Folk tales of Sri Lanka – Part 4 The flying wax horse

Folk tales of Sri Lanka – Part 4 The flying wax horse – By Ama H. Vanniarachchy

“Storytelling is the art of weaving ordinary words into extraordinary worlds.”

– Jack Dublin, The Lost and Found Journal of a Miner 49er: Vol. 2

The tale we shall present to you today is about a flying wax horse. This tale, locally known as Piyambana Iti Ashwaya, is included in Henry Parker’s collection as a folk tale he learnt from the western province. This lesser-known tale is magical, enchanting and at the same time tragic, nevertheless with a happy ending. You might wonder why most enchanting folk tales are full of tragedy and despair. One reason for this is that these folk tales are all about you and me. They are about tragedies that befall human lives and about dark human traits that lurk beneath our conscious mind. They are tales of age-old wisdom.

The reason to choose this tale is not only because it is lesser-known, but also because it has the many components and traits of a folk tale that is considered perfect whilst also comprising traits of a tale that can be categorised as a fairy tale.  It is known that if in a tale, truth and justice prevails over lies and injustice, good people are rewarded, obstacles are overcome by honest human relationships, and good triumphs over evil whilst carrying a moral message for the reader, such tales are universally accepted and known as complete folk tales. Most well-known fairy tales are composed in such a way. The tale of the flying wax horse also has attributes that are similar to Aladdin, as well as the Walahassa Jataka tale and Greek myths of flying horses. 

The horse in this tale…

In a typical Sri Lankan village, horses were not farm animals or animals that could be seen in the wild. They were associated with royalty and divinity. Horses were only bred for royalty and for the elite for their use and military purposes. In folklore, horses often symbolise freedom, power, speed, energy, ambition and spirituality. 

When a horse in a folk tale has the ability to fly, its power and energy is exaggerated. In folk tales in which a flying horse is portrayed, it often acts as the mode of freedom or the energy of the protagonist. The protagonist escapes his miseries or reaches his ambition with the help of the flying horse.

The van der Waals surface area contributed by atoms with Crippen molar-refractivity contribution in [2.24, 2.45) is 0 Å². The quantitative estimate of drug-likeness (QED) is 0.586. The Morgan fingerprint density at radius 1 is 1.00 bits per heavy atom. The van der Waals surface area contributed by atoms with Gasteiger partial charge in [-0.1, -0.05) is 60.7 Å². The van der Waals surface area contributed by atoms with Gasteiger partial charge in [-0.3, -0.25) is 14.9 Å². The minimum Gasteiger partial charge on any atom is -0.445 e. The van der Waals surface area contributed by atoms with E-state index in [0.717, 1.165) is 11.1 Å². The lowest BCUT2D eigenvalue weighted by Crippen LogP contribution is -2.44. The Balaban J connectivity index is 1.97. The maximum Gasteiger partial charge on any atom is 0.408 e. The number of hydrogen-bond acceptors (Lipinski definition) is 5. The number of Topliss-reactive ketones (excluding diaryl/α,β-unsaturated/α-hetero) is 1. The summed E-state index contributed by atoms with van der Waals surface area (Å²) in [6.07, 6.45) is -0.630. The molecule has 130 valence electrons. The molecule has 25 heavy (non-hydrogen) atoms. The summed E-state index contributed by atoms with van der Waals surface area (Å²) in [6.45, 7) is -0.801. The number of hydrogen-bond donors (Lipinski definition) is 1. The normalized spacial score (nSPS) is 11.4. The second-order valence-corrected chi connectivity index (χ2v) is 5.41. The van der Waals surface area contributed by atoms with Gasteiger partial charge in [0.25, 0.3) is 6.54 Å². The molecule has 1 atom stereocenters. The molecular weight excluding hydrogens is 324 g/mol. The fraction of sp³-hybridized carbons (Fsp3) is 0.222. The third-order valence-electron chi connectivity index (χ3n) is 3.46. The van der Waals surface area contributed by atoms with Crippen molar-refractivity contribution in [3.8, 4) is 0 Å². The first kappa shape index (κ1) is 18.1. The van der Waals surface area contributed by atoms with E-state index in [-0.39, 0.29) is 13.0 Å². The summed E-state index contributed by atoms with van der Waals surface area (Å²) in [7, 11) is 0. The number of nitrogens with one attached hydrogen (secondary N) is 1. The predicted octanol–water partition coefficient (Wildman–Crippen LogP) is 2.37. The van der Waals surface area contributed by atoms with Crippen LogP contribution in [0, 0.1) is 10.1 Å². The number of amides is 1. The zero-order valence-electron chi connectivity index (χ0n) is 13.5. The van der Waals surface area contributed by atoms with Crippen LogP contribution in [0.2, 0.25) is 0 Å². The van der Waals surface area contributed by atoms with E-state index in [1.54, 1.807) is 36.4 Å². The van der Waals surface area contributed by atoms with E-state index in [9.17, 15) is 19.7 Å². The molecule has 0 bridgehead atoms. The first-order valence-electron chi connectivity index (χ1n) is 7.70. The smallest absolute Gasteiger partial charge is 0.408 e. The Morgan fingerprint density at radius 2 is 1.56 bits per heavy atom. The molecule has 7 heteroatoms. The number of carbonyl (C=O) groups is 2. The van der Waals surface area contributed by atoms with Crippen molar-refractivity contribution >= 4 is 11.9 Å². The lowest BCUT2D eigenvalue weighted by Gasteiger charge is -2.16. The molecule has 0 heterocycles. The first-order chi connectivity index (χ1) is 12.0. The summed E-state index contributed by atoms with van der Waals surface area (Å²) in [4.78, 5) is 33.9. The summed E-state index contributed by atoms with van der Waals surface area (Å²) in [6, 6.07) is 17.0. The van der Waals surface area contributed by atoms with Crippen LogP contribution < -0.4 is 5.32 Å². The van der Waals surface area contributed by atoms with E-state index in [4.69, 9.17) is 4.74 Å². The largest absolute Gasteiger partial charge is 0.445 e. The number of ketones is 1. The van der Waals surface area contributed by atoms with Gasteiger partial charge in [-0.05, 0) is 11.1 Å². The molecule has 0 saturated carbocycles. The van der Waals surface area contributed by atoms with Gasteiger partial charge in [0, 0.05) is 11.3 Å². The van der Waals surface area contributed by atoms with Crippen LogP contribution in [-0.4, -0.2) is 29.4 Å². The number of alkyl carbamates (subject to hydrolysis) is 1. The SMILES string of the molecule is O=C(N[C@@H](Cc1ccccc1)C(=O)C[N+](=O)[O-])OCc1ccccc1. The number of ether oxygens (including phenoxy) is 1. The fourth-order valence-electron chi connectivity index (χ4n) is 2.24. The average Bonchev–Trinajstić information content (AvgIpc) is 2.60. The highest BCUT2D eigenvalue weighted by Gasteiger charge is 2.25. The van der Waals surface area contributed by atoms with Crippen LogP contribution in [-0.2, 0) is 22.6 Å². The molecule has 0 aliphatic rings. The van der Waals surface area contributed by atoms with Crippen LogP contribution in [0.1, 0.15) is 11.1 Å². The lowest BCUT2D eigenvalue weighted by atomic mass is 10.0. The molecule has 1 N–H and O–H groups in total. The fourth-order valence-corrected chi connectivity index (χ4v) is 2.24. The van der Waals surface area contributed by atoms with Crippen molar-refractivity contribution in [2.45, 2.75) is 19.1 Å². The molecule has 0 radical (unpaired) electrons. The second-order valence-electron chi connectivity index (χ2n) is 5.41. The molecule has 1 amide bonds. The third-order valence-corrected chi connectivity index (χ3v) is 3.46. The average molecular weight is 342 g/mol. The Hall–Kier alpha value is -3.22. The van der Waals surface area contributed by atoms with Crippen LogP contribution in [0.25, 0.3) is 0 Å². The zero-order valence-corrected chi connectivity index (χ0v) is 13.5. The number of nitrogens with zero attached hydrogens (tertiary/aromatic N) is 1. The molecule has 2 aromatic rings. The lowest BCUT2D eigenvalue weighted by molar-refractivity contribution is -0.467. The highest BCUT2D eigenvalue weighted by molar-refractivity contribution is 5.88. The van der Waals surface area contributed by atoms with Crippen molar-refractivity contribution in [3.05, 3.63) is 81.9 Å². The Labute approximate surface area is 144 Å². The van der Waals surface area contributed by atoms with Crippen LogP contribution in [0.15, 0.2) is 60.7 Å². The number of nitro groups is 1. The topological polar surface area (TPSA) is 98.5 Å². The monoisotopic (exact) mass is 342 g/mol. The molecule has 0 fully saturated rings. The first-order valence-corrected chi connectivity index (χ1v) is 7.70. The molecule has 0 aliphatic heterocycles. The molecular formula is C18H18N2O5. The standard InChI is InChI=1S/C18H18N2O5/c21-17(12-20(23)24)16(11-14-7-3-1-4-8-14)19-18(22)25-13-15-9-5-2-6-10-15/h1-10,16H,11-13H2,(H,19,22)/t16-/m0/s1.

The tale of the flying wax horse 

Once in an old kingdom, a baby prince was born. The day the prince was born, Brahmin pundits said that the young prince would one day leave the palace and his country. Fearing this prophecy, the king assigned guards to the prince’s palace and built a secured room for the prince on the highest floor of the palace. The prince grew up in this palace.

One day, when the prince was going for games (Uyankeliya) he saw a flying wax horse at the marketplace. Desiring to have the wax horse, the prince told his father about it. The king, at once, fulfilled his son’s desire. It had two wings and could fly high in the sky. Except for the prince, no one else knew that the wax horse could fly. Starting from this day, the prince would fly out of his palace and explore the country. 

One day he flew out of his country, and went to another kingdom, making the Brahmin pandits’ prophecy come true.

 He flew to the house of an old woman, a woman who made flower garlands for the king (of that kingdom). When he went into the house, he hid his wax horse outside the house on a tree. Through the old woman he learnt about the royal palace that she worked for.